In this condition, majority charge carriers in both the regions get attracted towards the supply, Therefore, the width of the depletion region increases gradually which is now difficult for the electrons and holes to cross the junction causes a very small current to flows known as leakage current. But if we go on an increase the reverse voltage, at a point barrier or depletion region cannot withstand the external force and the junction breaks down which may sometimes cause the normal diode damaged permanently. To overcome this situation we can heavily dope the regions and put the diode safe, this condition can be seen in Zener diodes.
The reverse voltage at which the diode conducts is called Break down voltage.
As the diode in reverse biasing acts as an open switch, its resistance is in the order of Megaohms (MΏ). When the reverse voltage is applied to the diode a very small amount of current flows in the circuit due to the minority carriers which is called Reverse saturation current.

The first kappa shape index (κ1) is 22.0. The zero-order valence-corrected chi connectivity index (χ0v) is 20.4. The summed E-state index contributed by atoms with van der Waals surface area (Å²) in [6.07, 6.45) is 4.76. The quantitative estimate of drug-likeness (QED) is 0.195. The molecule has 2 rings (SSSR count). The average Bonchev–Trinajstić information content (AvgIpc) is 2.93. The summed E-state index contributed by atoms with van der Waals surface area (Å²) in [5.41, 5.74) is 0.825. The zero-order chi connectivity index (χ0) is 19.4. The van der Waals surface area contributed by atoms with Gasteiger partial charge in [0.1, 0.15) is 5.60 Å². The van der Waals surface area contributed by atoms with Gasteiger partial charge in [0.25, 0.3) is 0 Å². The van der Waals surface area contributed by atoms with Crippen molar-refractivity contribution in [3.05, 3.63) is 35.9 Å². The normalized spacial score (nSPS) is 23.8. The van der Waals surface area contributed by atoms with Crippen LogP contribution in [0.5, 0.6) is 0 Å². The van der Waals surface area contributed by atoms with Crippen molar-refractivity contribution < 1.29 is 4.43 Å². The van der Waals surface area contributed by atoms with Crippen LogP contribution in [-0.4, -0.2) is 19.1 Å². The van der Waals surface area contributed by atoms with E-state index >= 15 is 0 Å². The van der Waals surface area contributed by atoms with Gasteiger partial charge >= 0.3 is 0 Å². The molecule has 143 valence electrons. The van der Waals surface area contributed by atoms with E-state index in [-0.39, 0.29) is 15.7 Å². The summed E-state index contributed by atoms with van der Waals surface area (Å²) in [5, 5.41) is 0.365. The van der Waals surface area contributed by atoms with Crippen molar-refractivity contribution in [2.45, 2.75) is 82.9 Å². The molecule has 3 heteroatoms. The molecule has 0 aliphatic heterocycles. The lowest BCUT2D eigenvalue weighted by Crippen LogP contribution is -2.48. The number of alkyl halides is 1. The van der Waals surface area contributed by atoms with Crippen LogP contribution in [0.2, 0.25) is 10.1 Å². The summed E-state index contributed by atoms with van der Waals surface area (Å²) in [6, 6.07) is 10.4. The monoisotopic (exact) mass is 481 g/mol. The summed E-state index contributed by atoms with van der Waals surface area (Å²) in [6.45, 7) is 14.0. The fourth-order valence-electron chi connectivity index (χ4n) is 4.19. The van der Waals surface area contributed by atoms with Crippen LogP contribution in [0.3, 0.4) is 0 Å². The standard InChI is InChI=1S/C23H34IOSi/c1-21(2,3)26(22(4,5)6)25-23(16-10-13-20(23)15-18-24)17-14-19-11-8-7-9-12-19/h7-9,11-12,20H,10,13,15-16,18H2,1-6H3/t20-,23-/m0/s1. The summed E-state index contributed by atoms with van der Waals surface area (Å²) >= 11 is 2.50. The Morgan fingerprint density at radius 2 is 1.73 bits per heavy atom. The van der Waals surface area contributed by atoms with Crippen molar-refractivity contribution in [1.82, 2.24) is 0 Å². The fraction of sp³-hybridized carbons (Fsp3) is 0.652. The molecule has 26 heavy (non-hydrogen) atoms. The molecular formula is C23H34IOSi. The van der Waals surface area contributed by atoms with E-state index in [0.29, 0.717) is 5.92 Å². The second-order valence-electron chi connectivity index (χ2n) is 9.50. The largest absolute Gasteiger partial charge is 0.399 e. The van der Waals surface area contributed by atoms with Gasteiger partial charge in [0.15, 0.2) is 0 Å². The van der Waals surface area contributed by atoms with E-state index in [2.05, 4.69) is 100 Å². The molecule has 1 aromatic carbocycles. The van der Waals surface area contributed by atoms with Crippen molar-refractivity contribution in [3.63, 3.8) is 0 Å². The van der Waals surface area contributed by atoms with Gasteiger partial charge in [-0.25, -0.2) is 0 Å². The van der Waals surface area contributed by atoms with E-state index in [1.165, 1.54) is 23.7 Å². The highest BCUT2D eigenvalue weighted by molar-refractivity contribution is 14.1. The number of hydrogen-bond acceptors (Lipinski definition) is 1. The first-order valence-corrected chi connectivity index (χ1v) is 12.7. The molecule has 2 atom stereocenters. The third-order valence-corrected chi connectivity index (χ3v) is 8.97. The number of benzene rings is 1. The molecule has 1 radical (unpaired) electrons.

V-I Characteristics of diode
The formula used in the p-n junction depends upon the built-in potential difference created by the electric field is given as:
E0=VT ln (NA-ND)/ni2
E0 is the zero bias junction potential
VT is the thermal voltage, 26mV at room temperature
ND and NA are the impurity concentrations
ni is the intrinsic concentration.